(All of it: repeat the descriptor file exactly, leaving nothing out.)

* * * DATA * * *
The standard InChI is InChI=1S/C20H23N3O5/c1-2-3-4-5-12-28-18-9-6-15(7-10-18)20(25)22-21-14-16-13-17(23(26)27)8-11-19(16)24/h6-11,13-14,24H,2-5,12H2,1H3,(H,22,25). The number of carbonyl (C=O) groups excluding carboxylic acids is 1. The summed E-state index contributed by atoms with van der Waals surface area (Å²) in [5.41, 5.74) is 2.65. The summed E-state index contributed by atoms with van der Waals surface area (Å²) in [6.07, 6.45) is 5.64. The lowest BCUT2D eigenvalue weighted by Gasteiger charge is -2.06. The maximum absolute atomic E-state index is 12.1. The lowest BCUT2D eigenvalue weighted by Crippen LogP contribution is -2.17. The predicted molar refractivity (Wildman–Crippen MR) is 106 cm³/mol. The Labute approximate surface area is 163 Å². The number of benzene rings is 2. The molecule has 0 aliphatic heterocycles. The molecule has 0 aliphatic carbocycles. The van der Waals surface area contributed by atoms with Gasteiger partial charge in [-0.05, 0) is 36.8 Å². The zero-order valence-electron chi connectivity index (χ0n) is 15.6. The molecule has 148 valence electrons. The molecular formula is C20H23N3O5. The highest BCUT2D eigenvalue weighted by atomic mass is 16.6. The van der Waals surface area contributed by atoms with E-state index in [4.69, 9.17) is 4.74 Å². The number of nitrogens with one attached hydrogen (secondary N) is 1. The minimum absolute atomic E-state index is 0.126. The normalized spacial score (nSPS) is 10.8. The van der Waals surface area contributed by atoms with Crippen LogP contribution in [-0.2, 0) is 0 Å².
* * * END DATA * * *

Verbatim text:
The standard InChI is InChI=1S/C20H23N3O5/c1-2-3-4-5-12-28-18-9-6-15(7-10-18)20(25)22-21-14-16-13-17(23(26)27)8-11-19(16)24/h6-11,13-14,24H,2-5,12H2,1H3,(H,22,25). The number of carbonyl (C=O) groups excluding carboxylic acids is 1. The summed E-state index contributed by atoms with van der Waals surface area (Å²) in [5.41, 5.74) is 2.65. The summed E-state index contributed by atoms with van der Waals surface area (Å²) in [6.07, 6.45) is 5.64. The lowest BCUT2D eigenvalue weighted by Gasteiger charge is -2.06. The maximum absolute atomic E-state index is 12.1. The lowest BCUT2D eigenvalue weighted by Crippen LogP contribution is -2.17. The predicted molar refractivity (Wildman–Crippen MR) is 106 cm³/mol. The Labute approximate surface area is 163 Å². The number of benzene rings is 2. The molecule has 0 aliphatic heterocycles. The molecule has 0 aliphatic carbocycles. The van der Waals surface area contributed by atoms with Gasteiger partial charge in [-0.05, 0) is 36.8 Å². The zero-order valence-electron chi connectivity index (χ0n) is 15.6. The molecule has 148 valence electrons. The molecular formula is C20H23N3O5. The highest BCUT2D eigenvalue weighted by atomic mass is 16.6. The van der Waals surface area contributed by atoms with E-state index in [4.69, 9.17) is 4.74 Å². The number of nitrogens with one attached hydrogen (secondary N) is 1. The minimum absolute atomic E-state index is 0.126. The normalized spacial score (nSPS) is 10.8. The van der Waals surface area contributed by atoms with Crippen LogP contribution in [-0.2, 0) is 0 Å².